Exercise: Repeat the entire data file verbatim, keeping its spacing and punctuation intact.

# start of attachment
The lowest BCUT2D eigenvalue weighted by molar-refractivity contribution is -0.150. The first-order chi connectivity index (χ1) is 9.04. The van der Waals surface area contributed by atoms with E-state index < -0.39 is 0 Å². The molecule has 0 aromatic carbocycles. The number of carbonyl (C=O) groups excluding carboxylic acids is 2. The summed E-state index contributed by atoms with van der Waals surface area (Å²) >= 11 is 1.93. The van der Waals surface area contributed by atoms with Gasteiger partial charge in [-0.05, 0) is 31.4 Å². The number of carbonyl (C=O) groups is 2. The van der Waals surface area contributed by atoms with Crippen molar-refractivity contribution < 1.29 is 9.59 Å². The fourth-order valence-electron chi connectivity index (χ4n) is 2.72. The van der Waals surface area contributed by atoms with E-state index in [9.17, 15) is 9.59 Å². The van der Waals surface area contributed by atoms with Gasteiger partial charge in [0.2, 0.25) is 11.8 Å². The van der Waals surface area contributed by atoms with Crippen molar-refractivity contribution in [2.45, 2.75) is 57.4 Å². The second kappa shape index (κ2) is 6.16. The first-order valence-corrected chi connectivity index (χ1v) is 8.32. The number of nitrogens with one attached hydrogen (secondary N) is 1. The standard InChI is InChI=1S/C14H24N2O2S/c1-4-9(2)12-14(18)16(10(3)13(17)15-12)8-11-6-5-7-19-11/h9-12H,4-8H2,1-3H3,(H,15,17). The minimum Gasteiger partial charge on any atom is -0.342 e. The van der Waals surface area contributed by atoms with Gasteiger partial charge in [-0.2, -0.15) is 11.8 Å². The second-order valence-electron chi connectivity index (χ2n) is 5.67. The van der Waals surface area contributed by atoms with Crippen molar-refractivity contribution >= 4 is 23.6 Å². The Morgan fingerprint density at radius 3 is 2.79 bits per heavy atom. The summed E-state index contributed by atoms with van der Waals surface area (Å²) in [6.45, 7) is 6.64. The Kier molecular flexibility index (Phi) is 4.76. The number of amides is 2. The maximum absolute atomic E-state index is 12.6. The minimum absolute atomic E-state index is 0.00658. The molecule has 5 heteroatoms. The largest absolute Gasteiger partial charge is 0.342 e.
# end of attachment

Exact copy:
The lowest BCUT2D eigenvalue weighted by molar-refractivity contribution is -0.150. The first-order chi connectivity index (χ1) is 9.04. The van der Waals surface area contributed by atoms with E-state index < -0.39 is 0 Å². The molecule has 0 aromatic carbocycles. The number of carbonyl (C=O) groups excluding carboxylic acids is 2. The summed E-state index contributed by atoms with van der Waals surface area (Å²) >= 11 is 1.93. The van der Waals surface area contributed by atoms with Gasteiger partial charge in [-0.05, 0) is 31.4 Å². The number of carbonyl (C=O) groups is 2. The van der Waals surface area contributed by atoms with Crippen molar-refractivity contribution < 1.29 is 9.59 Å². The fourth-order valence-electron chi connectivity index (χ4n) is 2.72. The van der Waals surface area contributed by atoms with E-state index in [9.17, 15) is 9.59 Å². The van der Waals surface area contributed by atoms with Gasteiger partial charge in [0.2, 0.25) is 11.8 Å². The van der Waals surface area contributed by atoms with Crippen molar-refractivity contribution in [2.45, 2.75) is 57.4 Å². The second kappa shape index (κ2) is 6.16. The first-order valence-corrected chi connectivity index (χ1v) is 8.32. The number of nitrogens with one attached hydrogen (secondary N) is 1. The standard InChI is InChI=1S/C14H24N2O2S/c1-4-9(2)12-14(18)16(10(3)13(17)15-12)8-11-6-5-7-19-11/h9-12H,4-8H2,1-3H3,(H,15,17). The minimum Gasteiger partial charge on any atom is -0.342 e. The van der Waals surface area contributed by atoms with Gasteiger partial charge in [-0.2, -0.15) is 11.8 Å². The second-order valence-electron chi connectivity index (χ2n) is 5.67. The van der Waals surface area contributed by atoms with Crippen molar-refractivity contribution >= 4 is 23.6 Å². The Morgan fingerprint density at radius 3 is 2.79 bits per heavy atom. The summed E-state index contributed by atoms with van der Waals surface area (Å²) in [6.45, 7) is 6.64. The Kier molecular flexibility index (Phi) is 4.76. The number of amides is 2. The maximum absolute atomic E-state index is 12.6. The minimum absolute atomic E-state index is 0.00658. The molecule has 5 heteroatoms. The largest absolute Gasteiger partial charge is 0.342 e.